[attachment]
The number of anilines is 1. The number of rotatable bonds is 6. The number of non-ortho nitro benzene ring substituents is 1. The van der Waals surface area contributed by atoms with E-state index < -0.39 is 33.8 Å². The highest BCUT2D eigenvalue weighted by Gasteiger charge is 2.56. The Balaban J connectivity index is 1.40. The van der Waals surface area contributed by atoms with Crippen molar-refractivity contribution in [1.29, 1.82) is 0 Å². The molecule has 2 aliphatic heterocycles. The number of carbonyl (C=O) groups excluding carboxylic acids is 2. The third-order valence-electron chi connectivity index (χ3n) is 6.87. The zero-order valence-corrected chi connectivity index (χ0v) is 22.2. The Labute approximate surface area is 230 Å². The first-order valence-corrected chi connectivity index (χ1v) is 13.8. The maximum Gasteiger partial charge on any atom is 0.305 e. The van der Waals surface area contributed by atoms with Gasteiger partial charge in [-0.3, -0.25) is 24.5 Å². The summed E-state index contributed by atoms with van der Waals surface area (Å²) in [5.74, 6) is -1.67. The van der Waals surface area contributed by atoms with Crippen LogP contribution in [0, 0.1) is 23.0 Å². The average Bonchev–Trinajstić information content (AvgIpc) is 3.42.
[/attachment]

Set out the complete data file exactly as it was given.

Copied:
The number of anilines is 1. The number of rotatable bonds is 6. The number of non-ortho nitro benzene ring substituents is 1. The van der Waals surface area contributed by atoms with E-state index < -0.39 is 33.8 Å². The highest BCUT2D eigenvalue weighted by Gasteiger charge is 2.56. The Balaban J connectivity index is 1.40. The van der Waals surface area contributed by atoms with Crippen molar-refractivity contribution in [1.29, 1.82) is 0 Å². The molecule has 2 aliphatic heterocycles. The number of carbonyl (C=O) groups excluding carboxylic acids is 2. The third-order valence-electron chi connectivity index (χ3n) is 6.87. The zero-order valence-corrected chi connectivity index (χ0v) is 22.2. The Labute approximate surface area is 230 Å². The first-order valence-corrected chi connectivity index (χ1v) is 13.8. The maximum Gasteiger partial charge on any atom is 0.305 e. The van der Waals surface area contributed by atoms with Gasteiger partial charge in [-0.3, -0.25) is 24.5 Å². The summed E-state index contributed by atoms with van der Waals surface area (Å²) in [5.74, 6) is -1.67. The van der Waals surface area contributed by atoms with Crippen LogP contribution in [0, 0.1) is 23.0 Å². The average Bonchev–Trinajstić information content (AvgIpc) is 3.42.